Description Usage Arguments Details Value References See Also Examples

Perform the likelihood ratio test (LRT) for assessing the number of mixture components in a specific finite mixture model parameterisation. The observed significance is approximated by using the (parametric) bootstrap for the likelihood ratio test statistic (LRTS).

1 2 3 4 5 6 7 8 9 | ```
mclustBootstrapLRT(data, modelName = NULL, nboot = 999, level = 0.05, maxG = NULL,
verbose = interactive(), ...)
## S3 method for class 'mclustBootstrapLRT'
print(x, ...)
## S3 method for class 'mclustBootstrapLRT'
plot(x, G = 1, hist.col = "grey", hist.border = "lightgrey", breaks = "Scott",
col = "forestgreen", lwd = 2, lty = 3, main = NULL, ...)
``` |

`data` |
A numeric vector, matrix, or data frame of observations. Categorical variables are not allowed. If a matrix or data frame, rows correspond to observations and columns correspond to variables. |

`modelName` |
A character string indicating the mixture model to be fitted.
The help file for |

`nboot` |
The number of bootstrap replications to use (by default 999). |

`level` |
The significance level to be used to terminate the sequential bootstrap procedure. |

`maxG` |
The maximum number of mixture components |

`verbose` |
A logical controlling if a text progress bar is displayed during the bootstrap procedure. By default is |

`...` |
Further arguments passed to or from other methods. In particular, see the optional arguments in |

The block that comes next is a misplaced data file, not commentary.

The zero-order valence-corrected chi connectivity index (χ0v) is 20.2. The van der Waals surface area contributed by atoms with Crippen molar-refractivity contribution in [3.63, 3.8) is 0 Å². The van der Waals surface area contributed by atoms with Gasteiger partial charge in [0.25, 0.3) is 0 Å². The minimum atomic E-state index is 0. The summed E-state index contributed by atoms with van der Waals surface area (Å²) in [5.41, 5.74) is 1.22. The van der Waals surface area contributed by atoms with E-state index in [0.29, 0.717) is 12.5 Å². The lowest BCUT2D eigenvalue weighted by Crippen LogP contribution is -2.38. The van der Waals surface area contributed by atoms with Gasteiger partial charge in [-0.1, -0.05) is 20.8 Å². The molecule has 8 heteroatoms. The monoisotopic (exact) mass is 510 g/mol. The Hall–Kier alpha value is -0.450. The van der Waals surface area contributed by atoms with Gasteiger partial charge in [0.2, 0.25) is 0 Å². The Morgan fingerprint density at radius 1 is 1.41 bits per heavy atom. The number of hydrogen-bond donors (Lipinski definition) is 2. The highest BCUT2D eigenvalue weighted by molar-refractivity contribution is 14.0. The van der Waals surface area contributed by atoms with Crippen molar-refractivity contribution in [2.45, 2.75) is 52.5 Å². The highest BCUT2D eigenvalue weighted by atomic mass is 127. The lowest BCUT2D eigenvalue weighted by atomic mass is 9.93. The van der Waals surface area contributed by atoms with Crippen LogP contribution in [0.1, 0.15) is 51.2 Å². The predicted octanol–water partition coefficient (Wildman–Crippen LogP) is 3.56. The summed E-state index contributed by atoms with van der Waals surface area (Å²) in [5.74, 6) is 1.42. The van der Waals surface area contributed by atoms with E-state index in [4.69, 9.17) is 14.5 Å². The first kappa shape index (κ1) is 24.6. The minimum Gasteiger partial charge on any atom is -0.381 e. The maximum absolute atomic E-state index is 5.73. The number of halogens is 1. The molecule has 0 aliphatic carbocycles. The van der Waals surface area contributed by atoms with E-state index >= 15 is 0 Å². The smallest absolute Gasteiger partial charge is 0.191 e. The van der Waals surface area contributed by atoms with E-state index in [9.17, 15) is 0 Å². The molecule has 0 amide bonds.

`x` |
An |

`G` |
A value specifying the number of components for which to plot the bootstrap distribution. |

`hist.col` |
The colour to be used to fill the bars of the histogram. |

`hist.border` |
The color of the border around the bars of the histogram. |

`breaks` |
See the argument in function |

`col, lwd, lty` |
The color, line width and line type to be used to represent the observed LRT statistic. |

`main` |
The title for the graph. |

The implemented algorithm for computing the LRT observed significance using the bootstrap is the following.
Let *G_0* be the number of mixture components under the null hypothesis versus *G_1 = G_0+1* under the alternative. Bootstrap samples are drawn by simulating data under the null hypothesis. Then, the p-value may be approximated using eq. (13) on McLachlan and Rathnayake (2014). Equivalently, using the notation of Davison and Hinkley (1997) it may be computed as

*
p-value = (1 + #{LRTS*_b ≥ LRT_obs}) / (B+1)*

where

*B* = number of bootstrap samples

*LRT_obs* = LRTS computed on the observed data

*LRT*_b* = LRTS computed on the *b*th bootstrap sample.

An object of class `'mclustBootstrapLRT'`

with the following components:

`G` |
A vector of number of components tested under the null hypothesis. |

`modelName` |
A character string specifying the mixture model as provided in the function call (see above). |

`obs` |
The observed values of the LRTS. |

`boot` |
A matrix of dimension |

`p.value` |
A vector of p-values. |

Davison, A. and Hinkley, D. (1997) *Bootstrap Methods and Their Applications*. Cambridge University Press.

McLachlan G.J. (1987) On bootstrapping the likelihood ratio test statistic for the number of components in a normal mixture. *Applied Statistics*, 36, 318-324.

McLachlan, G.J. and Peel, D. (2000) *Finite Mixture Models*. Wiley.

McLachlan, G.J. and Rathnayake, S. (2014) On the number of components in a Gaussian mixture model. *Wiley Interdisciplinary Reviews: Data Mining and Knowledge Discovery*, 4(5), pp. 341-355.

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